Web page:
We just do not know enough to make hard and fast conclusions about optimum diet

Hmmmm....

Agreed, but I think we could also say that we just do not know enough to make hard and fast conclusions about optimum weight either!

My guess is that the veggie diet is high in fiber and it is nothing new that fiber rich diets lower the risk of colorectal and perhaps other cancers. Also there are certain preservatives in meats that aren't present in the kinds of foods most vegetarians eat, so a fair comparison would have to account for that variable.

Evie Happy
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I'm not sure how to do a fair comparison ...
by Bill Osler / February 17, 2004 5:40 AM PST

Getting rid of all additives from food would be extremely difficult. I suppose that one could try to compare a vegetarian diet with a diet that included organically produced meat. Of course, to be fair, the vegan diet would have to be strictly organic also. I don't see anybody funding that kind of study any time soon. In any case, it would be really hard to assemble enough patients to achieve adequate statistical power.

You are correct that we do not know enough to be extremely dogmatic about optimum weight, but there is evidence that longevity is maximized when BMI is in the low 20s. Of course there may be a better metric than BMI but thus far it appears to be at least as good as any of the readily available alternatives.

Optimum weight based on other criteria (immune function, cardiac disease, mental health, functional capacity, strength, ...) may well be different from the optimum weight for longevity. Doctors have generally been biased toward maximizing longevity rather than maximizing alternative variables, which is one of the reasons for pushing patients toward lower weights. Of course, as I said elsewhere, I really don't pay much attention to weight or BMI in most patients. It is more appropriate to focus on a reasonable diet and regular exercise. One thing that almost everybody can agree on is the need to increase fiber and reduce refined carbohydrates and excess fat (especially trans-polyunsaturated fat) from the typical American diet.

BTW: The reason I specifically mentioned Atkins in the prior post is that there are very few people pushing any of the other 'fad diets' on the forum but it is clear that there are some Atkins enthusiasts. Posts in this and similar forums tend to lose all sense of nuance in the discussion, particularly when posts are limited to an arbitrary short length.

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Re:I'm not sure how to do a fair comparison ...
by Evie / February 17, 2004 8:48 PM PST

Hi Bill,

I guess this is what has struck me recently because I didn't realize this forum was a diet advocacy discussion group. I think the most I've advocated Atkins was years ago when Charlie asked about Xenical and I suggested he give it a try. I share what's worked for me but I really don't think that necessitates some balancing out lest Atkins might catch on or something?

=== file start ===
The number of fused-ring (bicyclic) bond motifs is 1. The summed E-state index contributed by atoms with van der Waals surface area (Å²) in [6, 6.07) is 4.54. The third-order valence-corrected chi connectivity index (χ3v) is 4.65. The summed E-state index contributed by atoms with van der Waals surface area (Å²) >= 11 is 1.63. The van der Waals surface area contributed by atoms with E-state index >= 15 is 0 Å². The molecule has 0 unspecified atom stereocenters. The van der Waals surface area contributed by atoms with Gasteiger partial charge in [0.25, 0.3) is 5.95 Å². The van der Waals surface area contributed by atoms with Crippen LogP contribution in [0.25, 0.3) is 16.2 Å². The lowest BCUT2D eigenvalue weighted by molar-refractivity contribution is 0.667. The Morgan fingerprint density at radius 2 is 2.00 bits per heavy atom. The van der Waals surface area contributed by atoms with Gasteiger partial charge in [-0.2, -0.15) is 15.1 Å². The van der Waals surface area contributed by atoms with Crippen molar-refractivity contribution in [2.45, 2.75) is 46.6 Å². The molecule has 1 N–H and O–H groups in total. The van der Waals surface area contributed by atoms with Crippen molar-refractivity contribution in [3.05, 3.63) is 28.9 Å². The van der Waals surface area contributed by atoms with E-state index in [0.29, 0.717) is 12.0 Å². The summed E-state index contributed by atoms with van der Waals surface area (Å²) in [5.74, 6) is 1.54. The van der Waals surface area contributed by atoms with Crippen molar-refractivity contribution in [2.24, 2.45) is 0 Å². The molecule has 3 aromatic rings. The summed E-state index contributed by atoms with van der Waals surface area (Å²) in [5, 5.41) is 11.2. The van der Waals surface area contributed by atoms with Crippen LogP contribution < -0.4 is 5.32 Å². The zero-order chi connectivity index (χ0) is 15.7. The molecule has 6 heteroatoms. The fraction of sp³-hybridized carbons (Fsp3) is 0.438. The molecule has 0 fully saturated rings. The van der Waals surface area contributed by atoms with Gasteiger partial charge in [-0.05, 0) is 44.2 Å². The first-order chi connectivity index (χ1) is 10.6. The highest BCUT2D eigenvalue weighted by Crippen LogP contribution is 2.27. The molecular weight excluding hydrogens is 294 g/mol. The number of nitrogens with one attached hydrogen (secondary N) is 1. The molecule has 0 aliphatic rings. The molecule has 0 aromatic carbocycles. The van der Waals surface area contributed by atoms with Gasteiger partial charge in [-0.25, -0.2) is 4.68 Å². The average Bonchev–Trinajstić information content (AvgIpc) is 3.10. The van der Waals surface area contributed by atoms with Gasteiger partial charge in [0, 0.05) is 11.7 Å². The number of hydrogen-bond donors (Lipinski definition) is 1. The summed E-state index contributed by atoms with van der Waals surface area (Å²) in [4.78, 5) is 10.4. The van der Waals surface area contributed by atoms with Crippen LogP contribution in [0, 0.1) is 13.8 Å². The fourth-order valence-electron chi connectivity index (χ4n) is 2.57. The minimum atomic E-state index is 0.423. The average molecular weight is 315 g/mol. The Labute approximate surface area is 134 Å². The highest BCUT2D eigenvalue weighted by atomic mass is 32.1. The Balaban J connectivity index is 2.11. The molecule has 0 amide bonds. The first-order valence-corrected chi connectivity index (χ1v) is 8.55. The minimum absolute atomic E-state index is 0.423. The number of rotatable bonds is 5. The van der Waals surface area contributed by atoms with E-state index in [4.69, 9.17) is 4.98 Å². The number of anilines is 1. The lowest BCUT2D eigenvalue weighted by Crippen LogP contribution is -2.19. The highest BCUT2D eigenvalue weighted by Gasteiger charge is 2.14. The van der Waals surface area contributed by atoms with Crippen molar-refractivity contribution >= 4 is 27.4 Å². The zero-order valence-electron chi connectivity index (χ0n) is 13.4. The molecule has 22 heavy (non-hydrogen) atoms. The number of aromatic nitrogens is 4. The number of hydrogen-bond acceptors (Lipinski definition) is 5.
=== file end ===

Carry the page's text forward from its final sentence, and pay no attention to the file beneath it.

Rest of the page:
I'm reminded on one discussion about the diet a year or so ago comparing Atkins to the traditional AHA diet and Atkins came out looking very good. One criticism was that the fish oils must have been responsible for the improvements in cholesterol. Well, if that's the case then, why doesn't the AHA advocate the fish oils? Atkins did, and while it's not prescribed as a must with the diet, he spent considerable time discussing the benefits of such supplements (and/or choices of protein/fat) in conjunction with his diet.

We're bombarded every day in the news about some new study on the effects of this or that on every thing. To drink, not to drink, is wine better than beer, too much protein, too little protein, good fats/bad fats and on and on and on.

My problem in this whole arena is that Dr. Atkins was unfairly criticized and demonized for his diet. I think that's most unfair, and I guess it just seems to me from your posts that you feel he was overweight thus his diet didn't work for him. For decades he was scoffed at as some sort of diet quack. The low carb boom is following that low fat boom from a couple of years ago and I'm fully aware of all the hype out there.

I think our bodies tell us what's right more than we know. If people are honest with themselves, they will find a diet that is healthy and works for them. Too many of us look for excuses to gorge on what we want. Anyone who chooses Atkins so they can pig out on bacon (I admit on occasion to eating just bacon for a meal ;)) and stuff themselves full of cheese is going to be doomed anyway. This is what bothers me about the hypers. They always show a plate with eggs, steak & bacon and brag about all you can eat on this diet. Truth is, anybody who actually did eat that way probably wouldn't lose weight no matter what. Those who eat till they are full and no more will succeed because fat is more filling in the long run and you simply eat less.